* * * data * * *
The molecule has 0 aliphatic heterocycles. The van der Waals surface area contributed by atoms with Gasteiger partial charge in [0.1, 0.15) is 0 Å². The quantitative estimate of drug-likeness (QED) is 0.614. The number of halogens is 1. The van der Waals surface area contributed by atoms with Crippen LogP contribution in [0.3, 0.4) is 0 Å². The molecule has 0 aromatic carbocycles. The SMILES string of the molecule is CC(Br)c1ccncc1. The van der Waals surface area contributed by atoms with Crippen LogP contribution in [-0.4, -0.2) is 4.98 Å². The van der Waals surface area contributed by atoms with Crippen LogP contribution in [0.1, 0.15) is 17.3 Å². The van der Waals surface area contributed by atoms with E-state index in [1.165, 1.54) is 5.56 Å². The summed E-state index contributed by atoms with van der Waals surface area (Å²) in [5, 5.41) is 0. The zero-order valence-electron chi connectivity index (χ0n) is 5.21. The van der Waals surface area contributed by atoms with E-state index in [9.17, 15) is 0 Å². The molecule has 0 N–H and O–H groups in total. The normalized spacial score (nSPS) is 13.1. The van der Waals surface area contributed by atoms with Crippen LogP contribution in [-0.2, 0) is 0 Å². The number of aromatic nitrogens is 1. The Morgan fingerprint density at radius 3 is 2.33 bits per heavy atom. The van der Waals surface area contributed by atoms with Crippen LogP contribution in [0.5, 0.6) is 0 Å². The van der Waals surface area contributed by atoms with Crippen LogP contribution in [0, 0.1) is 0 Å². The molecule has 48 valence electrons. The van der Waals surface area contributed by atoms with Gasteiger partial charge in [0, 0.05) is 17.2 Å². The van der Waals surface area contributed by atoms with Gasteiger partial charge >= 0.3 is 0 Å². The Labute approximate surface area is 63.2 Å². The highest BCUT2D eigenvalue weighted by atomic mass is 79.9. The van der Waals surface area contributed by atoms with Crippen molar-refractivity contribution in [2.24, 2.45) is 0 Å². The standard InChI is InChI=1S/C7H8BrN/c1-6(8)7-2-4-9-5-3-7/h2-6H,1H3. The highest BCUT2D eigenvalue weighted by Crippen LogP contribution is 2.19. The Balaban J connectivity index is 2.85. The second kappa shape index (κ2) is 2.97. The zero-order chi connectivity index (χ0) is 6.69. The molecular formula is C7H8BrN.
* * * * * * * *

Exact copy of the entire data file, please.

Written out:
The molecule has 0 aliphatic heterocycles. The van der Waals surface area contributed by atoms with Gasteiger partial charge in [0.1, 0.15) is 0 Å². The quantitative estimate of drug-likeness (QED) is 0.614. The number of halogens is 1. The van der Waals surface area contributed by atoms with Crippen LogP contribution in [0.3, 0.4) is 0 Å². The molecule has 0 aromatic carbocycles. The SMILES string of the molecule is CC(Br)c1ccncc1. The van der Waals surface area contributed by atoms with Crippen LogP contribution in [-0.4, -0.2) is 4.98 Å². The van der Waals surface area contributed by atoms with Crippen LogP contribution in [0.1, 0.15) is 17.3 Å². The van der Waals surface area contributed by atoms with E-state index in [1.165, 1.54) is 5.56 Å². The summed E-state index contributed by atoms with van der Waals surface area (Å²) in [5, 5.41) is 0. The zero-order valence-electron chi connectivity index (χ0n) is 5.21. The van der Waals surface area contributed by atoms with E-state index in [9.17, 15) is 0 Å². The molecule has 0 N–H and O–H groups in total. The normalized spacial score (nSPS) is 13.1. The van der Waals surface area contributed by atoms with Crippen LogP contribution in [-0.2, 0) is 0 Å². The number of aromatic nitrogens is 1. The Morgan fingerprint density at radius 3 is 2.33 bits per heavy atom. The van der Waals surface area contributed by atoms with Crippen LogP contribution in [0.5, 0.6) is 0 Å². The van der Waals surface area contributed by atoms with Crippen LogP contribution in [0, 0.1) is 0 Å². The molecule has 48 valence electrons. The van der Waals surface area contributed by atoms with Gasteiger partial charge in [0, 0.05) is 17.2 Å². The van der Waals surface area contributed by atoms with Gasteiger partial charge >= 0.3 is 0 Å². The Labute approximate surface area is 63.2 Å². The highest BCUT2D eigenvalue weighted by atomic mass is 79.9. The van der Waals surface area contributed by atoms with Crippen molar-refractivity contribution in [2.24, 2.45) is 0 Å². The standard InChI is InChI=1S/C7H8BrN/c1-6(8)7-2-4-9-5-3-7/h2-6H,1H3. The highest BCUT2D eigenvalue weighted by Crippen LogP contribution is 2.19. The Balaban J connectivity index is 2.85. The second kappa shape index (κ2) is 2.97. The zero-order chi connectivity index (χ0) is 6.69. The molecular formula is C7H8BrN.